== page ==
It came as a great gift that when I went to check out some old episodes of That Mitchell and Webb Look on Netflix, I found that a new season (series?) was available. Like the glutton I am, I sat down and watched all six episodes. What a delight these guys are. The show compares so well to American comedy. The primary reason I don’t watch Saturday Night Live, for example, is that the skits rarely go anywhere. A skit will have a (hopefully) funny idea, riff on it, and then end abruptly. In comparison, That Mitchell and Webb Look generally have skits that do go somewhere and provide a payoff.
A good example of their writing is found in one of their skits from the first episode of Season 4. It is a film set and an actress is giving an emotional performance. The actor playing opposite her is supposed to respond with the words, “I don’t know what you want any more.” But instead of matching her level of emotion, he mumbles the line. The director calls cut and then they riff on it a bit. The director tries to get the actor to emote (or even just speak the line properly), but all the actor can do is mumble the line in a different way. If this were an SNL skit, that’s where it would end. Here, the director continues to work with the actor. Finally, the director gives up and decides to cut the line. The actor is upset. “Mike!” he says. “I’m doing my best! I really am! It’s just…” Followed immediately by the mumbled, “I don’t know what you want any more.” The skit is hysterical and fulfilling.
Mitchell and Webb are good about retiring skits before they get old. In some cases, I’m glad to see them go. Numberwang—the unfathomably complex numbers game—never really worked for me fully. Maybe this is because I don’t have enough experience with British television. Two skits I do miss disappeared rather suddenly: The Surprising Adventures of Sir Digby Chicken Caesar—a drunken and most likely psychotic homeless man and his sidekick Ginger—and Ted and Peter—the alcoholic commentators on televised snooker matches, a pool game I had never heard of before. Of course, they have all been replaced with, if anything, better skits like The Quiz Broadcast—a post-appocolypic quiz show that takes place after some unspeakable “event.”
What really caught my attention in Season 4, however, was a bit they started in Episode 5 that was paid off in Episode 6. In the middle of Episode 5, Mitchell was telling Webb about having finally seen all the Black Adder shows. He says that he thinks they screwed up the ending of Black Adder Goes Forth. For those who don’t know it, this show takes place in the trenches of World War I, and it ends very poignantly with all the men going over the top and being shot to pieces. So the joke is that Mitchell thinks this is just a joke that bombed. Amusing. Then they get to talking about how they need to end their show with “something tacked-on and mawkish.” They continue later in the show discussing ways they can end the show in this way. While thinking about it, they go to get some tea. But it’s not ready! It will take 5 minutes! They are devastated—in slow motion just like in Black Adder Goes Forth. Brilliant.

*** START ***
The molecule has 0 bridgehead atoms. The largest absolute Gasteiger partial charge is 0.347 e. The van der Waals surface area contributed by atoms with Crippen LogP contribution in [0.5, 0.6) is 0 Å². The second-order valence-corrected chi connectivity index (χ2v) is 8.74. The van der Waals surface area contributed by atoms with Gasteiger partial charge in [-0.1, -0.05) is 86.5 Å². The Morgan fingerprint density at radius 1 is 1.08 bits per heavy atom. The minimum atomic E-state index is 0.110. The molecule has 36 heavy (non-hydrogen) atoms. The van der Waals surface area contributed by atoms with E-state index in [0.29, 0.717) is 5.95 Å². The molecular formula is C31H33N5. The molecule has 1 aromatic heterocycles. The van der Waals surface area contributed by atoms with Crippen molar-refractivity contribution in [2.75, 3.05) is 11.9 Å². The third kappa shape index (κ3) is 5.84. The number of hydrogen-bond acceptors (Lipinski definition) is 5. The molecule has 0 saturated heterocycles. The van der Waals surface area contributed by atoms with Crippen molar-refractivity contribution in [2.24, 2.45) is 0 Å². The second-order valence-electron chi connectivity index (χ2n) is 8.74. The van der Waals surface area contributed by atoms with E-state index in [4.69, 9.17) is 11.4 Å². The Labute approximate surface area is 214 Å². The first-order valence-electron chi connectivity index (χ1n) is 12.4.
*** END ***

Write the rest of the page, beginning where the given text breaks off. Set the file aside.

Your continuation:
But that’s not the end. They finally decide that the way to end the show is to kill off their cast member, James. There is a montage of things James has been in before with the text, “James Bachmann: 1972-2010.” Then, it cuts to a room with a woodchipper. Two feet stick out of it with the words, “Tragically got put into a woodchipper for narrative reasons.” Brilliant.
But that’s not the end. Okay. It is the end of that episode. But then they end Episode 6 (the season finale) with a funny skit about an old Sherlock Holmes that ends poignantly and uncomfortably and in no way funny. Holmes is in a rest home with dementia. They go a long way with the comedy of a once brilliant man who is now a babbling fool, while Watson tries to cover and preserve Homes’ former image of himself. And then, it stops on a dime. Holmes looks at Watson seriously and says, “I know, John. I do know. I can’t get the fog to clear.” Watson is speechless. Devastated. Then Holmes looks pained and calls out for the nurse. She comes in and checks him. “Oh, dear. It looks like a two pipe problem. Let’s get you cleaned up.” This last bit is not cheap scatological humor. There is no laugh track here. It is deadly serious. Sad. Brilliant.
 A Bit of Fry and Laurie is equally good. Or a little better. Or a little worse. But definitely of similar quality.
 I believe they started The Quiz Broadcast in Season 3. It was definitely before Season 4, but it definitely comes into its all in Season 4.
 Yes. In that sentence “funny” is an adverb. Don’t ever let me hear you use the word “funnily”!